NEW YORK: Pandora, which dominates internet radio but has seen its model eclipsed by music streaming companies such as Spotify, said Monday it was open to buyers after securing a fresh US$150 million.
Jim Feuille, the chairman of Pandora’s board who a decade earlier pushed the model of free access, stepped down with the announcement that private equity firm KKR was injecting US$150 million.
“Having secured a significant financial commitment from KKR to strengthen the company’s balance sheet, we have positioned the company to evaluate any potential strategic alternatives, including a sale, in the 30 days before the financing is set to close,” Feuille said in a statement.
The company appointed Tim Leiweke, the former CEO of entertainment and sporting event giant AEG, to seek out new directors for the board and evaluate options.
“The board is squarely focused on maximizing stockholder value as we move ahead,” he said. Pandora’s shares tumbled more than two percent Monday even as Wall Street struck a new record.
The recorded music industry has seen two years of solid growth thanks to the boom in streaming but Pandora has struggled to gain traction.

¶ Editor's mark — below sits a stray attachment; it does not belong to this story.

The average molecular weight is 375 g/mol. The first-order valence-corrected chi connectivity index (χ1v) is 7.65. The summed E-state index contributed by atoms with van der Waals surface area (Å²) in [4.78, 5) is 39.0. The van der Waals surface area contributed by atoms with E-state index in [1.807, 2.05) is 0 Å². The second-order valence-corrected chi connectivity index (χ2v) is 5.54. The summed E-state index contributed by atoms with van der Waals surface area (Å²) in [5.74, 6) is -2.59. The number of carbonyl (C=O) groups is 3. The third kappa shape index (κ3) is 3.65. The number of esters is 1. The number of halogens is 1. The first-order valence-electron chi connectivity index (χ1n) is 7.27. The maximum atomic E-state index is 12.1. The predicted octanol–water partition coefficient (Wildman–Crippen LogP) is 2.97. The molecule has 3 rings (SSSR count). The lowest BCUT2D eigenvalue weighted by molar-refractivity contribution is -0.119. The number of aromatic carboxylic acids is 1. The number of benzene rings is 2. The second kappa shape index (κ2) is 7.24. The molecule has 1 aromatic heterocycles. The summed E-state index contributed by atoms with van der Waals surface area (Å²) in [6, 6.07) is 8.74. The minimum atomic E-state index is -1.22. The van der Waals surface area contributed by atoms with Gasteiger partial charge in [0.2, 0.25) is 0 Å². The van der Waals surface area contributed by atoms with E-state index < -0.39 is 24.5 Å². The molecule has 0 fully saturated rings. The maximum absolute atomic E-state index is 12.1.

Listeners have flocked to on-demand services such as Spotify, Apple Music and Deezer, while Pandora’s model has been online radio stations, some of them automatically tailored to fit users’ tastes, with money coming through advertisements.
Pandora, announcing its first-quarter results on Monday, said its number of active listeners slumped to 76.7 million from 79.4 million a year earlier.
But consolidated revenue went up six percent year-on-year in part due to the launch of Pandora Premium, which combines the platform’s signature stations with an on-demand service.
Pandora said its subscriber base jumped to 4.71 million — a year-on-year rise of 20 percent, but well below Spotify’s 50 million paying users.
“Although it remains early days, we are enthusiastic about the recent launch of Pandora Premium,” Pandora’s founder and CEO Tim Westergren said in the earnings statement.
Unlike the globe-spanning on-demand services, Pandora is available only in the United States, Australia and New Zealand in part due to the complex rules governing radio around the world.